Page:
Kennedy G. An Introduction to Corpus Linguistics.
London and New York: Addison Wesley
Longman Limited, 1998. – pp. 1-12.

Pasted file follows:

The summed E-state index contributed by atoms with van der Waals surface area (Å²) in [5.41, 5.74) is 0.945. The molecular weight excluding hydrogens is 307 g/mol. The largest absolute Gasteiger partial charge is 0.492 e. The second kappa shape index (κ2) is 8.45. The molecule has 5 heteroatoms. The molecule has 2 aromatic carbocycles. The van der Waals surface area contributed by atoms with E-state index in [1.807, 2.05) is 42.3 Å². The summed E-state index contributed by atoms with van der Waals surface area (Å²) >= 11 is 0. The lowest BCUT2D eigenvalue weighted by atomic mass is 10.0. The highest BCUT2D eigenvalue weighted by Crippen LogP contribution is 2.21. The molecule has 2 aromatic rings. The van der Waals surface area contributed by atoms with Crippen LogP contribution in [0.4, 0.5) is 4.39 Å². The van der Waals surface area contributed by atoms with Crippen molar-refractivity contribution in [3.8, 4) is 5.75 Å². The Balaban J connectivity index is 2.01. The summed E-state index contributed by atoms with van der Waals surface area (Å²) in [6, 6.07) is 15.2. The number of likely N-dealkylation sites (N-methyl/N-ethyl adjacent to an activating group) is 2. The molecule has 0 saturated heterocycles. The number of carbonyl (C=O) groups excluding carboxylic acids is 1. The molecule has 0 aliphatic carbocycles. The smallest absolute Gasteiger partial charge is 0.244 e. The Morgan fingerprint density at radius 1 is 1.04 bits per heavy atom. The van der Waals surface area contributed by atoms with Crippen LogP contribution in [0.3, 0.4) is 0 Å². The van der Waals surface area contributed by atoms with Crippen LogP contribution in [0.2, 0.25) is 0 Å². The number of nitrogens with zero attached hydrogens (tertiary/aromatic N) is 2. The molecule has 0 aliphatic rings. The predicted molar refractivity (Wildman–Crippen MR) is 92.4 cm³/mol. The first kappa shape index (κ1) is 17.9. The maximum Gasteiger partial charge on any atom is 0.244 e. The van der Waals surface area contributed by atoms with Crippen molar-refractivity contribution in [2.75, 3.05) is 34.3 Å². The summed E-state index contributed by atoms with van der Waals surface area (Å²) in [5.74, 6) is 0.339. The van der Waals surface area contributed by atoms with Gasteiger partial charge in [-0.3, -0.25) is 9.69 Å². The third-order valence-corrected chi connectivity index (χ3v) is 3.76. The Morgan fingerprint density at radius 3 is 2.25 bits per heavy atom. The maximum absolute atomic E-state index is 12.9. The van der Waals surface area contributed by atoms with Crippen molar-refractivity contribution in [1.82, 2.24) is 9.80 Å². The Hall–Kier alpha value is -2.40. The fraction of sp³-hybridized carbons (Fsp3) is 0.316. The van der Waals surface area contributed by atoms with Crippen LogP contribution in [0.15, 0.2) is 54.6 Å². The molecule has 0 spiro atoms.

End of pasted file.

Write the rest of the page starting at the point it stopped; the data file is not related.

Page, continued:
In the language sciences a corpus is a body of written text or transcribed speech which can serve as a basis for linguistic analysis and description. Over the last three decades the compilation and analysis of corpora stored in computerized databases has led to a new scholarly enterprise known as corpus linguistics. The purpose of this book is to introduce the various activities which come within the scope of corpus linguistics, and to set current work within its historical context. It brings together some of the findings of corpus-based studies of English, the language which has so far received the most attention from corpus linguists, and shows how quantitative analysis can contribute to linguistic description. It is hoped that, by concentrating in particular on some of the results of corpus analysis, the book will whet the appetites of the growing body of teachers and students with access to corpora to discover more for themselves about how languages work in all their variety. The book is intended primarily for those who are already familiar with general linguistic concepts but who want to know more of what can be done with a corpus and why corpus linguistics may be relevant in research on language. Corpus linguistics is not an end in itself but is one source of evidence for improving descriptions of the structure and use of languages, and for various applications, including the processing of natural language by machine and understanding how to learn or teach a language.